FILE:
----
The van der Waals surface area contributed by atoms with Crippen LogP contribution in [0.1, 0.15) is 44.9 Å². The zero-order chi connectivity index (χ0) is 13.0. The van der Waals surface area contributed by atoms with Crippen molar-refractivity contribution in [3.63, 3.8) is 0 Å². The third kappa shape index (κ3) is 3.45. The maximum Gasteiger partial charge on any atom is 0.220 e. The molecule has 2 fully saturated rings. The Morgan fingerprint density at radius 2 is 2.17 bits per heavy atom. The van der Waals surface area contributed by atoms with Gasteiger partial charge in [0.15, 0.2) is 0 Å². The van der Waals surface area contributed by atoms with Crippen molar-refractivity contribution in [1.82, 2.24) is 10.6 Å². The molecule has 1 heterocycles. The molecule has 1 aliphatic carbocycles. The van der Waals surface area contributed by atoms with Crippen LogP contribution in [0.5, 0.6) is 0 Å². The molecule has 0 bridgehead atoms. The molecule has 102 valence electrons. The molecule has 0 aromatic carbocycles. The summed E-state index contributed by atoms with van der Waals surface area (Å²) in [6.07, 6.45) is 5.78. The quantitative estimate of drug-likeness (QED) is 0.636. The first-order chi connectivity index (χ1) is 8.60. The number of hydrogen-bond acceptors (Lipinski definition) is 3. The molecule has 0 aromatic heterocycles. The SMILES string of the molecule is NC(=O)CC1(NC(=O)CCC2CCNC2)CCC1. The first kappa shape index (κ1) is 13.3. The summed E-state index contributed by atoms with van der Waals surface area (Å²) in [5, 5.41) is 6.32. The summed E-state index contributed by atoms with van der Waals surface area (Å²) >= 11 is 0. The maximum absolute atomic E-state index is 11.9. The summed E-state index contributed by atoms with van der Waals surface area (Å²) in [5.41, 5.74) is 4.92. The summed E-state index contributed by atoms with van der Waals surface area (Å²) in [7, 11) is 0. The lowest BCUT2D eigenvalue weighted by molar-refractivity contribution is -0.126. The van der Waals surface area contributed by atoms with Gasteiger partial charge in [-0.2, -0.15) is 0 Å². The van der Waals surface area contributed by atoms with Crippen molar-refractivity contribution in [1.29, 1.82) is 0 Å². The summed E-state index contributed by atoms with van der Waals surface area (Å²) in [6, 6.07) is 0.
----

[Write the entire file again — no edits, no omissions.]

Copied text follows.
The van der Waals surface area contributed by atoms with Crippen LogP contribution in [0.1, 0.15) is 44.9 Å². The zero-order chi connectivity index (χ0) is 13.0. The van der Waals surface area contributed by atoms with Crippen molar-refractivity contribution in [3.63, 3.8) is 0 Å². The third kappa shape index (κ3) is 3.45. The maximum Gasteiger partial charge on any atom is 0.220 e. The molecule has 2 fully saturated rings. The Morgan fingerprint density at radius 2 is 2.17 bits per heavy atom. The van der Waals surface area contributed by atoms with Gasteiger partial charge in [0.15, 0.2) is 0 Å². The van der Waals surface area contributed by atoms with Crippen molar-refractivity contribution in [1.82, 2.24) is 10.6 Å². The molecule has 1 heterocycles. The molecule has 1 aliphatic carbocycles. The van der Waals surface area contributed by atoms with Crippen LogP contribution in [0.5, 0.6) is 0 Å². The molecule has 0 bridgehead atoms. The molecule has 102 valence electrons. The molecule has 0 aromatic carbocycles. The summed E-state index contributed by atoms with van der Waals surface area (Å²) in [6.07, 6.45) is 5.78. The quantitative estimate of drug-likeness (QED) is 0.636. The first-order chi connectivity index (χ1) is 8.60. The number of hydrogen-bond acceptors (Lipinski definition) is 3. The molecule has 0 aromatic heterocycles. The SMILES string of the molecule is NC(=O)CC1(NC(=O)CCC2CCNC2)CCC1. The first kappa shape index (κ1) is 13.3. The summed E-state index contributed by atoms with van der Waals surface area (Å²) in [5, 5.41) is 6.32. The summed E-state index contributed by atoms with van der Waals surface area (Å²) >= 11 is 0. The maximum absolute atomic E-state index is 11.9. The summed E-state index contributed by atoms with van der Waals surface area (Å²) in [5.41, 5.74) is 4.92. The summed E-state index contributed by atoms with van der Waals surface area (Å²) in [7, 11) is 0. The lowest BCUT2D eigenvalue weighted by molar-refractivity contribution is -0.126. The van der Waals surface area contributed by atoms with Gasteiger partial charge in [-0.2, -0.15) is 0 Å². The van der Waals surface area contributed by atoms with Crippen molar-refractivity contribution in [1.29, 1.82) is 0 Å². The summed E-state index contributed by atoms with van der Waals surface area (Å²) in [6, 6.07) is 0.